In an interview about her new book, The Day I Shot Cupid: Hello, My Name Is Jennifer Love Hewitt and I’m a Love-aholic, Jennifer Love had some rather startling advice for jilted young ladies: “After a breakup, a friend of mine Swarovski-crystalled my precious lady. It shined like a disco ball so I have a whole chapter in there on how women should vagazzle their vajayjays.”
It’s already mid-morning, but have you really started writing yet? If you’re procrastinating, it might be because you see your future self as a stranger. Psychologists believe that because we don’t know who we will be years from now, we fail to make good decisions for the long term. Perhaps both your current and future selves can agree you just want to finish that novel already.
“I think if a woman is absolutely happy with herself, that goes a long way in getting others to accept her choices. But it’s hard to be absolutely happy with yourself, whoever you are. I mean, what kind of maniac is that?” What kind of maniac are you? This interview with Mary Gaitskill from Guernica Magazine is fantastic.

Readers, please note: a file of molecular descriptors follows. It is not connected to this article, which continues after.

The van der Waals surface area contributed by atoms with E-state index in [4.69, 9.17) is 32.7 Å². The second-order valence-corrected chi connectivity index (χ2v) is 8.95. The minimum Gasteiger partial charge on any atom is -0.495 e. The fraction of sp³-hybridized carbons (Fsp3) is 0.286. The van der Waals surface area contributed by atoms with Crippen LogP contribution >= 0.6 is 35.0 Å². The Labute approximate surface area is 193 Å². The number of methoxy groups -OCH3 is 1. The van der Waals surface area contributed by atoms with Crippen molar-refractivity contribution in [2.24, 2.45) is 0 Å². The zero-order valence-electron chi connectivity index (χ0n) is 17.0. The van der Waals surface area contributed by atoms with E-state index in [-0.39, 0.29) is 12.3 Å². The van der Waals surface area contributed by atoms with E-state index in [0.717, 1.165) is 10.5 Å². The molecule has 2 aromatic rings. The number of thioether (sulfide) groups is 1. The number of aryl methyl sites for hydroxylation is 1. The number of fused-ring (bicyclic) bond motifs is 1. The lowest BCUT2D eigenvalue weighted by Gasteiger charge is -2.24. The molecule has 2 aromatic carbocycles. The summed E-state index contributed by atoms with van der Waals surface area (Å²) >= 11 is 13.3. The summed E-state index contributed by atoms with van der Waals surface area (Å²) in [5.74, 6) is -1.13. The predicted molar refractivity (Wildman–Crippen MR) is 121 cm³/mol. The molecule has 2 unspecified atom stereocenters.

“You should feel embarrassed when what you’re reading was written for children,” Ruth Graham wrote in Slate last week, stirring the proverbial pot of new adult fans of Young Adult bestsellers like The Fault in Our Stars and Eleanor & Park. A host of YA-defenders rose up to shout her down. “You should never be embarrassed by any book you enjoy,” Hillary Kelly responds in The New Republic, unrealistically (we’re embarrassed by quite a lot). For the Washington Post, Alyssa Rosenberg cites examples of worthwhile, complex YA fiction we can certainly support: The Chronicles of Narnia, The Pushcart War, A Wrinkle in Time, and The Westing Game.
At the Morgan Library in NYC: “A Woman’s Wit: Jane Austen‘s Life and Legacy.” Read the NY Times review of the show here. And, if your hankering for eighteenth and early nineteenth century English art isn’t sated by the Austen, the Morgan is also offering “William Blake‘s World: ‘A New Heaven Is Begun'”.